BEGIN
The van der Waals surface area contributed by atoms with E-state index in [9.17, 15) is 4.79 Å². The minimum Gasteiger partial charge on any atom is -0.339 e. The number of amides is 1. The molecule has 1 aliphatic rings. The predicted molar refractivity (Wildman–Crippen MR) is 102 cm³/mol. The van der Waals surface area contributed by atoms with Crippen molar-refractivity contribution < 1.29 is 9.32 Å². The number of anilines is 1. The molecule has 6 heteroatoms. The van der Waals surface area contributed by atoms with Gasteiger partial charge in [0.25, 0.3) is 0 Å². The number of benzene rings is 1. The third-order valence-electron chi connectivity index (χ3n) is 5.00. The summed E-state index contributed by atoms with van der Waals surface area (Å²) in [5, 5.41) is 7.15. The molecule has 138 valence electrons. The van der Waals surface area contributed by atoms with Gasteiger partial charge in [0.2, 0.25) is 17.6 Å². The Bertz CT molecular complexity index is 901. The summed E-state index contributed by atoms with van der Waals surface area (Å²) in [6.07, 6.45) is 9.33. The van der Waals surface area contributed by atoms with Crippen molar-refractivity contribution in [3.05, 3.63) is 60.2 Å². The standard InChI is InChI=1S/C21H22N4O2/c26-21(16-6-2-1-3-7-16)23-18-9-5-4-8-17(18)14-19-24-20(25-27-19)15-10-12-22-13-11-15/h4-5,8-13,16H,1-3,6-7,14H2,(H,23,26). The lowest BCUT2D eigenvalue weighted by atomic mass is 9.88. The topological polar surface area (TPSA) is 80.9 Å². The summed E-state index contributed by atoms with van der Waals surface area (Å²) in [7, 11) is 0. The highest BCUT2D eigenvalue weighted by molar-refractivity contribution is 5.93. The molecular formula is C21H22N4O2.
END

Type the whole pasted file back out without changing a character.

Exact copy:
The van der Waals surface area contributed by atoms with E-state index in [9.17, 15) is 4.79 Å². The minimum Gasteiger partial charge on any atom is -0.339 e. The number of amides is 1. The molecule has 1 aliphatic rings. The predicted molar refractivity (Wildman–Crippen MR) is 102 cm³/mol. The van der Waals surface area contributed by atoms with Crippen molar-refractivity contribution < 1.29 is 9.32 Å². The number of anilines is 1. The molecule has 6 heteroatoms. The van der Waals surface area contributed by atoms with Gasteiger partial charge in [0.25, 0.3) is 0 Å². The number of benzene rings is 1. The third-order valence-electron chi connectivity index (χ3n) is 5.00. The summed E-state index contributed by atoms with van der Waals surface area (Å²) in [5, 5.41) is 7.15. The molecule has 138 valence electrons. The van der Waals surface area contributed by atoms with Gasteiger partial charge in [0.2, 0.25) is 17.6 Å². The Bertz CT molecular complexity index is 901. The summed E-state index contributed by atoms with van der Waals surface area (Å²) in [6.07, 6.45) is 9.33. The van der Waals surface area contributed by atoms with Crippen molar-refractivity contribution in [3.05, 3.63) is 60.2 Å². The standard InChI is InChI=1S/C21H22N4O2/c26-21(16-6-2-1-3-7-16)23-18-9-5-4-8-17(18)14-19-24-20(25-27-19)15-10-12-22-13-11-15/h4-5,8-13,16H,1-3,6-7,14H2,(H,23,26). The lowest BCUT2D eigenvalue weighted by atomic mass is 9.88. The topological polar surface area (TPSA) is 80.9 Å². The summed E-state index contributed by atoms with van der Waals surface area (Å²) in [7, 11) is 0. The highest BCUT2D eigenvalue weighted by molar-refractivity contribution is 5.93. The molecular formula is C21H22N4O2.